In less than one month, the school year will wrap up and students will be free to enjoy their summers without the stress of impending exams and projects.

However, before AP students can achieve that level of relaxation, they must first face the daunting task of completing their AP exams. Every junior and senior is eligible to sign up for Advanced Placement (AP) classes, which are equivalent to college-level courses. If students pass their exams in May with a score of 3 out of 5 or higher, they may have the option of waiving certain freshman level college classes. If students maintain at least a C- in their AP class, their class also acts as a GPA booster, in that their letter grade is actually worth 10% more than what they receive.

The main purpose of taking a college-level course in high school is to earn credits early on. Therefore, exam preparation and skills are central focuses for AP teachers and students alike. For students, the intensity of AP classes become clear when teachers at this college-preparatory school begin to dole out the practice/mock exams. AP Literature and Composition teacher Alexandra Taylor said, “Most of my curriculum is explicitly geared to prepare students for the exam, and I try to have students write at least four or five practice essays each quarter. More than any other class during my high school experience, my AP Literature class prepared me for college…I did very well on the exam because of the excellent preparation I received from my senior English teacher.”


Along with in-class mock exams, Counselor Danford Chang suggests taking practice exams on the College Board website.


Along with in-class mock exams, Counselor Danford Chang suggests taking practice exams on the College Board website. He explained, “Earlier is better when it comes to studying for AP exams. Don’t let them sneak up on you, and don’t underestimate the time that goes into earning a 4 or a 5…By preparing early, you can make note of any problems or concepts you may find confusing and you will have time to sit down with a teacher, tutor, or classmate to get your questions answered ahead of time.”

Here are some other tips students, teachers, and counselors have for AP exam takers:

  • Stay Calm: Stressing out about exams will not help you achieve your goal score. Instead of becoming flustered, relax, breathe, and stay focused on your plan. The more organized you are, the less you will have to be anxious about, so avoid those pre-exam jitters by taking each day at a time and remembering to take time to yourself once in awhile.    —Counselor Danford Chang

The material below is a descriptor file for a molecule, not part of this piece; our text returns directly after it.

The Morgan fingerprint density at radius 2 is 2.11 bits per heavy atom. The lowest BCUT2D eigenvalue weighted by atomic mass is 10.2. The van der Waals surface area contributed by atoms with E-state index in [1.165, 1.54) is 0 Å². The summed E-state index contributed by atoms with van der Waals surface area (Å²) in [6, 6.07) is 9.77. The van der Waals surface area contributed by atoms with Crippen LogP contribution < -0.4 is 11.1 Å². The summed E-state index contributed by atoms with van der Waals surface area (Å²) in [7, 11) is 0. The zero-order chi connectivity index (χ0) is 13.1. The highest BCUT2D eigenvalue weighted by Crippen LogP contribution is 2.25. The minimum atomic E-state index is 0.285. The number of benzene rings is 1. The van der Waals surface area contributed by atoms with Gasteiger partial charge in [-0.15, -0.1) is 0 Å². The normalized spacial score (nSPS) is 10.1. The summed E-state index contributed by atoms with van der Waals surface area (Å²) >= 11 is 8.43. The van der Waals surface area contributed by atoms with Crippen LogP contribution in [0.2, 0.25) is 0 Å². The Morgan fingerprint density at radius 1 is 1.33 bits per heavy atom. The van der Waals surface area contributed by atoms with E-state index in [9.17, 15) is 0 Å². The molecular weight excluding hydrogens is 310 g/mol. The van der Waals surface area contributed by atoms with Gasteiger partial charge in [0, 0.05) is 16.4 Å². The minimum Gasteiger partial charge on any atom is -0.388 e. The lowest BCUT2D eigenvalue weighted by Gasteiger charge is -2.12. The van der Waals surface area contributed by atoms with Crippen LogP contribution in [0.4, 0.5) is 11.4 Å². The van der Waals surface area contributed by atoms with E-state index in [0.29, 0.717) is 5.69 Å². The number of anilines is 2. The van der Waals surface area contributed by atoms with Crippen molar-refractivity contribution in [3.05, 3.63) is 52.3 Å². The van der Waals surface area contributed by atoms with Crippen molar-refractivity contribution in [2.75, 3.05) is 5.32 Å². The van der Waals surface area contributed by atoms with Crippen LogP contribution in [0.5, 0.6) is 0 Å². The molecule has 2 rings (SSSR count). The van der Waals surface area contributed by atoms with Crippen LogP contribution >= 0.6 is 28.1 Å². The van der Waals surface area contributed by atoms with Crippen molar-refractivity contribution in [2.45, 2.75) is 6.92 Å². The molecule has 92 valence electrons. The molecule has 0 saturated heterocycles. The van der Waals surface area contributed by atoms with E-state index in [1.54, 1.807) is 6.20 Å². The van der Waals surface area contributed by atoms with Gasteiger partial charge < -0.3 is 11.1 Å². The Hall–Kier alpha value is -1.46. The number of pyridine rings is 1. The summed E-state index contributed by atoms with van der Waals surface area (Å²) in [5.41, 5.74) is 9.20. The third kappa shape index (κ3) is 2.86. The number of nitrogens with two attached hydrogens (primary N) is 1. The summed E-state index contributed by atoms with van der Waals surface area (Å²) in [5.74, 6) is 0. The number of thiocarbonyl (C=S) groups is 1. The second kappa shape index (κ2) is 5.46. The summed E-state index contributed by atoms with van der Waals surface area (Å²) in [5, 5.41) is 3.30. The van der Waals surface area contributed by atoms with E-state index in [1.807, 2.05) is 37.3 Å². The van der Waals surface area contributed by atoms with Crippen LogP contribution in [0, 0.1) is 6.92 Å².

• Get a good nights rest the night before. I took the AP English and Chemistry exam in my junior year, both of which were pretty difficult, and I struggled to focus because I studied till late at night. AP tests are similar to the SAT. You can study all you want, but you need endurance both physically and mentally so getting a restful sleep is really important.    —senior Amelia McKenzie
  • Just stay awake! I took both the AP World and English exam, last year and I found that the best thing I could’ve done was stay awake during the test. You’ve most likely done practice exams and have trained for this so if you can stay alert and focused it’ll be easy doing the things you already know how to do. Just remember the tips of what you’ve learned. Especially for writing and essays just know what you have to do and make sure you hit all your points like commenting on style or tone because AP exams are graded on what you do well, not what you do wrong.    —senior Aaron Wilford
  • Don’t stay up too late the night before the exams! You’re going to need the energy to stay awake during testing because even dozing off for a few minutes can cost you points you may need to get the score that you’re shooting for. Go into the test with a clear mind and make sure to just relax and do your best!    —senior Deron Yoshimura
  • I would highly highly suggest watching Crash Course or any other youtube videos because there are a variety of subjects that people cover… is another great website where you can take practice tests and watch videos.    —senior Danielle Toda
  • Take the practice test seriously. Don’t take too much time on one problem. Don’t leave anything blank.    —senior Jeffrey Liang